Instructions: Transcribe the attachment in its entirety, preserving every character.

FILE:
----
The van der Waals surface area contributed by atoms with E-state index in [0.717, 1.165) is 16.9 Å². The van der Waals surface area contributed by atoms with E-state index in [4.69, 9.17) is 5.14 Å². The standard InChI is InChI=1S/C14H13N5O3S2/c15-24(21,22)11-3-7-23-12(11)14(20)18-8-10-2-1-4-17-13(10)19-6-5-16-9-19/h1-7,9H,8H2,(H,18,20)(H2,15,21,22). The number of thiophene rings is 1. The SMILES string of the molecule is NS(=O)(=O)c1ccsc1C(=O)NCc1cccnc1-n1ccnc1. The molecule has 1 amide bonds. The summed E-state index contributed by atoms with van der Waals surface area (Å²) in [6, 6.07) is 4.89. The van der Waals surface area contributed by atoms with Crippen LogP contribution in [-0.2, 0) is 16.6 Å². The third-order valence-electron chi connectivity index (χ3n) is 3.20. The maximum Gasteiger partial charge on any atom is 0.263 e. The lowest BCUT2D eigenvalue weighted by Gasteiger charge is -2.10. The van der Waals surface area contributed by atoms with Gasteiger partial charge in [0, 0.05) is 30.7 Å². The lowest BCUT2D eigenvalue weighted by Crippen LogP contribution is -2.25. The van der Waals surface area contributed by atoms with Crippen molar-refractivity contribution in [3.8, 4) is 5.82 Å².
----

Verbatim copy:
The van der Waals surface area contributed by atoms with E-state index in [0.717, 1.165) is 16.9 Å². The van der Waals surface area contributed by atoms with E-state index in [4.69, 9.17) is 5.14 Å². The standard InChI is InChI=1S/C14H13N5O3S2/c15-24(21,22)11-3-7-23-12(11)14(20)18-8-10-2-1-4-17-13(10)19-6-5-16-9-19/h1-7,9H,8H2,(H,18,20)(H2,15,21,22). The number of thiophene rings is 1. The SMILES string of the molecule is NS(=O)(=O)c1ccsc1C(=O)NCc1cccnc1-n1ccnc1. The molecule has 1 amide bonds. The summed E-state index contributed by atoms with van der Waals surface area (Å²) in [6, 6.07) is 4.89. The van der Waals surface area contributed by atoms with Crippen LogP contribution in [-0.2, 0) is 16.6 Å². The third-order valence-electron chi connectivity index (χ3n) is 3.20. The maximum Gasteiger partial charge on any atom is 0.263 e. The lowest BCUT2D eigenvalue weighted by Gasteiger charge is -2.10. The van der Waals surface area contributed by atoms with Gasteiger partial charge in [0, 0.05) is 30.7 Å². The lowest BCUT2D eigenvalue weighted by Crippen LogP contribution is -2.25. The van der Waals surface area contributed by atoms with Crippen molar-refractivity contribution in [3.8, 4) is 5.82 Å².